Castelanelli Bros. Dairy
|Project Type||Farm Scale|
|Population Feeding Digester||3,213|
|Baseline System||Storage Lagoon|
|Digester Type||Covered Lagoon|
|System Designer||RCM International, LLC; Cover installed by Environmental Fabrics, Inc.|
|Biogas Generation||89,148 ft3/day|
|Generating Capacity||300 kW|
|Receiving Utility||Pacific Gas and Electric Company|
Farm Bill Funded Project
For more than 80 years, the Castelanelli Brothers Dairy has produced high quality dairy products. Today, the California farm not only produces more than 13,000 gallons of milk per day, but it also produces more than 4,000 kWh/day of electricity from methane captured in a covered anaerobic lagoon. Prior to the installation of a biogas utilization system, manure was stored in two uncovered anaerobic lagoons that were sources of odors and methane emissions. Since the covered lagoon began operating in September 2004, odor has been reduced significantly and the captured methane is used to generate electricity. The electricity is used for on-farm needs, with excess provided to the local utility.
The dairy's milking herd is generally between 1,500 and 1,600 cows, along with 400 to 450 dry cows and 1,200 to 1,400 heifers. The milking herd and dry cows are housed in open-sided free-stall barns with sand used as bedding, while the heifers are confined in open lots with free-stalls with digested solids used as bedding. Because the cows also have free access to an unpaved corral during the dry season, not all the manure is collected for digestion. Manure from the free-stall alleys is flushed to a 2.75-acre covered anaerobic lagoon. The two pre-existing lagoons store the covered lagoon effluent and are the source of flush water. A high density polyethylene (HDPE) cover captures biogas, which fuels a 300 kW engine-generator set. The engine-generator uses about 65 percent of the biogas generated and the remainder is flared.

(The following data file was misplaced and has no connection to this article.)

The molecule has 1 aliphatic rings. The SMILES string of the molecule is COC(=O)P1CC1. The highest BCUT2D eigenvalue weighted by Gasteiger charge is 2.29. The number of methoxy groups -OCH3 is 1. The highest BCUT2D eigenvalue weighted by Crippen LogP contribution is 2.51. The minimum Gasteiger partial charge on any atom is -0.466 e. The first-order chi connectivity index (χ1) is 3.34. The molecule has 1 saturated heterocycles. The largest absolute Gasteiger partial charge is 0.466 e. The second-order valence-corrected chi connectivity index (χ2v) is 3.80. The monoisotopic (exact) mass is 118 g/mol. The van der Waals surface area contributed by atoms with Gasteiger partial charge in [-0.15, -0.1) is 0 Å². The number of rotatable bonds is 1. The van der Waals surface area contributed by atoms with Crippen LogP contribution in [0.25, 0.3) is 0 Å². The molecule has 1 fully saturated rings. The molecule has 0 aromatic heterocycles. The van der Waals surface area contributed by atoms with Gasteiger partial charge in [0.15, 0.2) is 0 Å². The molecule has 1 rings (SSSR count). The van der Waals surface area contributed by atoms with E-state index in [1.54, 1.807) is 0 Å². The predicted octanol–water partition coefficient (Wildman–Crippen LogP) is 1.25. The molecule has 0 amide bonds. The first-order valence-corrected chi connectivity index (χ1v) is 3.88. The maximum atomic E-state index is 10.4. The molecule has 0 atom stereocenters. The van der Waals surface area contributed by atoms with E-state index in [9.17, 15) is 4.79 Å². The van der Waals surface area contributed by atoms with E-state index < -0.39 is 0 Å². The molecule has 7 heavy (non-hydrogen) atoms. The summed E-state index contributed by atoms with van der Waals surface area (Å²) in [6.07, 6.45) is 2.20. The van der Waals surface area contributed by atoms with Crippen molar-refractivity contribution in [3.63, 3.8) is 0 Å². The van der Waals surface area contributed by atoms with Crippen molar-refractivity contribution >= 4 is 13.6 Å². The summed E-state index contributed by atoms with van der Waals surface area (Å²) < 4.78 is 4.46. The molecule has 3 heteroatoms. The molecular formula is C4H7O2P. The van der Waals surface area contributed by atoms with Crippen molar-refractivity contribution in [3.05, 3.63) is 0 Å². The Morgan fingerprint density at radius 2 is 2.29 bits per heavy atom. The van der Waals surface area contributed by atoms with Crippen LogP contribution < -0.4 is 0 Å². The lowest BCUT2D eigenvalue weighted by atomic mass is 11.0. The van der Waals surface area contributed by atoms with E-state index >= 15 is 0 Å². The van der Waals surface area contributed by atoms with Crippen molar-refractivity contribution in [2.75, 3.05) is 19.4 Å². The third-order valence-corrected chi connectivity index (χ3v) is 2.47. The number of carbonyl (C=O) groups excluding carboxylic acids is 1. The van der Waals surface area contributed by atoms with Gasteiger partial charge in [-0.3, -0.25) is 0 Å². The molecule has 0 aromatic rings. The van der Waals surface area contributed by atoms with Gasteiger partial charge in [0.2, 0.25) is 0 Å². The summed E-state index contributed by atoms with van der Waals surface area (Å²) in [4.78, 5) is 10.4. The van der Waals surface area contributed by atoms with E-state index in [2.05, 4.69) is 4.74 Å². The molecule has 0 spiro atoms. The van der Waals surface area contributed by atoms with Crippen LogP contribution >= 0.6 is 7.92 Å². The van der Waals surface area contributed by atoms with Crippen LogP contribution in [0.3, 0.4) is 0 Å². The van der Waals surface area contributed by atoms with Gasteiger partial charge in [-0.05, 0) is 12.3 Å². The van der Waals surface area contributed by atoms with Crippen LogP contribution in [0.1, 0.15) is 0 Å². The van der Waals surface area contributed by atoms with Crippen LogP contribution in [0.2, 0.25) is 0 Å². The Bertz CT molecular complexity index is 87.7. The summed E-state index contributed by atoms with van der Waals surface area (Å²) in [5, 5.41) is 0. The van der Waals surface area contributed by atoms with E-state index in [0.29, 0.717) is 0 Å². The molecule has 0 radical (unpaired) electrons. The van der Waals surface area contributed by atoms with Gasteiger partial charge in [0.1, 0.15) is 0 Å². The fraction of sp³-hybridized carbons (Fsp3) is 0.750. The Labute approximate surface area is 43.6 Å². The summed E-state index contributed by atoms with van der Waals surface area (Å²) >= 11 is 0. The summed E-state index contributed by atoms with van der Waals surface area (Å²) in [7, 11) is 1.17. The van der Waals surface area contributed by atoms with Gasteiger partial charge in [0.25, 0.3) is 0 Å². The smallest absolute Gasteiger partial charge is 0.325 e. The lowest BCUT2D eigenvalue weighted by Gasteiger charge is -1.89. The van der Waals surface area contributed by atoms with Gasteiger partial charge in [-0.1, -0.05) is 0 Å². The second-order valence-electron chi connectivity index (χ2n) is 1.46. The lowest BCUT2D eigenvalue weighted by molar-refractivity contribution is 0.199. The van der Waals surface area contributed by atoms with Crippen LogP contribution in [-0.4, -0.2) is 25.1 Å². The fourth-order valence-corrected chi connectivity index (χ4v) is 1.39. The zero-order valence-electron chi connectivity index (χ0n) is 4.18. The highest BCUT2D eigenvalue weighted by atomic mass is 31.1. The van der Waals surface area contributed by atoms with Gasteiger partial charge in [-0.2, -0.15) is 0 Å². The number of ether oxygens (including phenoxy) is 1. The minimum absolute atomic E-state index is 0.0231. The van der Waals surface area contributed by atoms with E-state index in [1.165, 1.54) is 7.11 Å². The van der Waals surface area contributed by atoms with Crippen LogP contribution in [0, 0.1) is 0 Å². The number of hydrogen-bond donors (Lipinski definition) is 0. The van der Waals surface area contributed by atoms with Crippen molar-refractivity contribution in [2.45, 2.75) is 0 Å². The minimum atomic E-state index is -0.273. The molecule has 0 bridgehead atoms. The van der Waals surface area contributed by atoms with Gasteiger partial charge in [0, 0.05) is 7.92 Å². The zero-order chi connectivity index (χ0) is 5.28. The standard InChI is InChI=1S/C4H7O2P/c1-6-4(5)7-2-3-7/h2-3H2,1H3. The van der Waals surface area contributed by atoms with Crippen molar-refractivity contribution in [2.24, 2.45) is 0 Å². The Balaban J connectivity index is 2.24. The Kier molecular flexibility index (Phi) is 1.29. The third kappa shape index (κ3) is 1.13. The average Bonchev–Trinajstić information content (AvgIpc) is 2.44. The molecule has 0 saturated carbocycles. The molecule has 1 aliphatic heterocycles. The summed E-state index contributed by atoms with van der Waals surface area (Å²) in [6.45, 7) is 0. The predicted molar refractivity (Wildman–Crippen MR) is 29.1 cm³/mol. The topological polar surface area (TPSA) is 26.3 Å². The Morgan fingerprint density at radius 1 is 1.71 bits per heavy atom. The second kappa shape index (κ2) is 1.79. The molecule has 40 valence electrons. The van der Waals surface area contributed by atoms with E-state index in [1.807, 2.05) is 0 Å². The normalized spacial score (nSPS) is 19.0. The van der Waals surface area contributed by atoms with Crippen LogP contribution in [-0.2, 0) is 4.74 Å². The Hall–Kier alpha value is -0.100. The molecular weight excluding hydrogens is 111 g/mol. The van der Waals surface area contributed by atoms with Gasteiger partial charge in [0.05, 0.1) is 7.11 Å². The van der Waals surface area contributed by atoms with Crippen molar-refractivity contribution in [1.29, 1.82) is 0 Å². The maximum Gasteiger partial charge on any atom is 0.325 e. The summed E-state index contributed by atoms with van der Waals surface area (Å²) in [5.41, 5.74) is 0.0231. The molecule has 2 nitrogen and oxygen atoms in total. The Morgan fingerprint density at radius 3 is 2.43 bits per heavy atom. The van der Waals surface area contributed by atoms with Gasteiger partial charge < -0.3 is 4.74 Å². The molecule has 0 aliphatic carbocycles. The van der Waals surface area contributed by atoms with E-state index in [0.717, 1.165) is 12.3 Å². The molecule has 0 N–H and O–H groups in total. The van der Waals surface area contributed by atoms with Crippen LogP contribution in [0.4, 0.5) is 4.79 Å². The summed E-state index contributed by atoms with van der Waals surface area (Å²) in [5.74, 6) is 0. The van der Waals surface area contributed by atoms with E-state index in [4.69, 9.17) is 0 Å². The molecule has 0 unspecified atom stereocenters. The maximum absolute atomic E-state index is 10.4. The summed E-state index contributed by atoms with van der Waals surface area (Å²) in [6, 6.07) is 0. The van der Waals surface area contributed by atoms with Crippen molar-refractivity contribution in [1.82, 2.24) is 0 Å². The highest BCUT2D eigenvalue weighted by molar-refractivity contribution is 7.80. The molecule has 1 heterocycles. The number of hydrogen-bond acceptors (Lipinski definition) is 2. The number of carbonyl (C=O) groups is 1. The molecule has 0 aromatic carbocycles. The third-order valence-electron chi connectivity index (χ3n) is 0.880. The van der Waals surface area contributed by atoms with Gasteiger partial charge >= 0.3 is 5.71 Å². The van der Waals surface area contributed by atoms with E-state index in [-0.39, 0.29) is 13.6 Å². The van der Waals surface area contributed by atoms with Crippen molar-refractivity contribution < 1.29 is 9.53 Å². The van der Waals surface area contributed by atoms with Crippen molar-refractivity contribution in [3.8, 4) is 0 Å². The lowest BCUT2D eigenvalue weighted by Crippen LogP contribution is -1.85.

A 2008 AgSTAR study, "An Evaluation of a Covered Anaerobic Lagoon for Flushed Dairy Cattle Manure Stabilization and Biogas Production" (PDF, 46 pp., 140 KB, About PDF) documented the following benefits of this project:
- If an appropriate net metering agreement were in place, revenue from the sale of electricity could be adequate to recover the capital investment in a reasonable time and generate long-term income.
- Substantial water quality protection (i.e., reduced oxygen demand and reduced pathogens in lagoon effluent).
- Reduced odor and greenhouse gas emissions (19,000 tons per year CO2 equivalent basis).
The project was funded in part by California's Dairy Power Production program, which is administered for the California Energy Commission by Western United Resource Development, Inc. Other funding included USDA's Rural Business Cooperative Service through their Renewable and Energy Efficiency Grants Program and the California Public Utilities Commission's Self Generation Incentive Program, which is administered by PG&E.